CAE claims that the addition of renewable power sources like wind and solar have had no impact on CO2 emissions in the state. To the contrary, adding wind power has contributed to lower emissions. Minnesota’s power section CO2 emissions peaked back in 2003. In that year, Minnesota power plants emitted 36.4 million metric tons of CO2. In the fifteen years since, Minnesota’s power sector emissions have fallen to 27 million metric tons, a 25% decline. During that same time period, 85% of the state’s wind power capacity was built.

And new wind power continues to help lower emissions in the Viking state. In 2016 alone, wind turbines generated over 15% of the state’s electricity and helped to avoid 5.5 million metric tons of CO2 emissions.

CAE points out that CO2 emissions in 2009 and 2014 are nearly identical, and as such, are a clear indicator that wind is contributing to lower emissions. The truth is that 2014 was an anomaly, with coal power generation spiking 19% and causing the increase in emissions. Without the 9.7 terawatt-hours of wind generation that year, CO2 emissions would have been much higher.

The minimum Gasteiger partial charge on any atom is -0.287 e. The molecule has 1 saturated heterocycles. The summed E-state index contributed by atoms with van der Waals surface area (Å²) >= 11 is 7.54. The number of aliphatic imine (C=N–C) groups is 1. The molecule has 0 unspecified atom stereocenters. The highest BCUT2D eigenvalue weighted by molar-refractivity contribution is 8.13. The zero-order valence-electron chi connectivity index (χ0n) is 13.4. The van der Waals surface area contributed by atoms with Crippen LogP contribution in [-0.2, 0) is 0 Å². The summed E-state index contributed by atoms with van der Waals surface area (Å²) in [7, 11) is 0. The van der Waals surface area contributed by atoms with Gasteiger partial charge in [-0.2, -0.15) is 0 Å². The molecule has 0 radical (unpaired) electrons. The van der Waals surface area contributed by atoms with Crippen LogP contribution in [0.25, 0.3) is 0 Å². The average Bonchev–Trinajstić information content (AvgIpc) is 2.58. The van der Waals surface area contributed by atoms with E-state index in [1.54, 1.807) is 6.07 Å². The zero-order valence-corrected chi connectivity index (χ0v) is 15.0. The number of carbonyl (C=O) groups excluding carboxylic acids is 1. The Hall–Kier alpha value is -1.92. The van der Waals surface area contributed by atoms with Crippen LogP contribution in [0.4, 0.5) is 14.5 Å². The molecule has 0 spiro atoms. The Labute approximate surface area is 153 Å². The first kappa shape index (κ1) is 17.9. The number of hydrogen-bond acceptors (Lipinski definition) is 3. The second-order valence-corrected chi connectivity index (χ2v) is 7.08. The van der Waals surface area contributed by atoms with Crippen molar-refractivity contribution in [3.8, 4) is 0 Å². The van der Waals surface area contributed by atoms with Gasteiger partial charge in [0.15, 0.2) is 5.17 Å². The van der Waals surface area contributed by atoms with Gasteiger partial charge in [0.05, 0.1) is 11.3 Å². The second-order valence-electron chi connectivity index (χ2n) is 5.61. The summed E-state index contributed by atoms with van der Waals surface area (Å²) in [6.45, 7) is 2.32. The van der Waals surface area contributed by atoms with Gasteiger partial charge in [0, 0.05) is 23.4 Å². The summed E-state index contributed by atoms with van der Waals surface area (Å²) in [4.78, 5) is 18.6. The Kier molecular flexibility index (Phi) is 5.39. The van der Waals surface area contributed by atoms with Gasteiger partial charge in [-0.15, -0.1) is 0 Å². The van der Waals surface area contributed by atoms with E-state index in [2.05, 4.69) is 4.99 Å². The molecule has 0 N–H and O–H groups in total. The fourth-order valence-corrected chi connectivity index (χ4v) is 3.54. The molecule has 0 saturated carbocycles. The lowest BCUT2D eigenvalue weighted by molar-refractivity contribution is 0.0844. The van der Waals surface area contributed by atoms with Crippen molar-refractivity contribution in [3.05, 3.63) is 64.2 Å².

MYTH #3: Wind is unreliable and requires expensive backup power

The truth is that Minnesota relies on a diversified power system that leverages the strengths of different technologies to reliably deliver consumers the electricity they need. Grid operators are the experts here and they’ve found that they can reliably and efficiently handle large amount of wind energy on their systems. Wind patterns change slowly over time, which allows grid operators to anticipate different levels of wind power generation and adjust the system efficiently to accommodate those changes.

“Ten years ago we thought hitting even a 25 percent wind-penetration level would be extremely challenging, and any more than that would pose serious threats to reliability,” said Bruce Rew, vice president of operations for the Southwest Power Pool’s (SPP), a grid manager across 14 Midwestern states. “Now we have the ability to reliably manage greater than 50 percent. It’s not even our ceiling.”

What is typically expensive is the abrupt loss of a large conventional generator. To mitigate that risk, grid operators must keep fast-acting backup resources “spinning” 24/7 to ensure customers continue to have electricity.

Today, four states—Iowa, Kansas, South Dakota, and Oklahoma—generate more than 30% of their electricity from wind turbines. MidAmerican Energy expects to be 90% wind-powered in the near future, and in Colorado, Xcel Energy runs on 20% renewables. SPP gets over 20% of its electricity from wind year round, and has been over 60% wind-powered at times. The examples continue, but the conclusion is clear—large amounts of wind energy can be reliably integrated in power systems.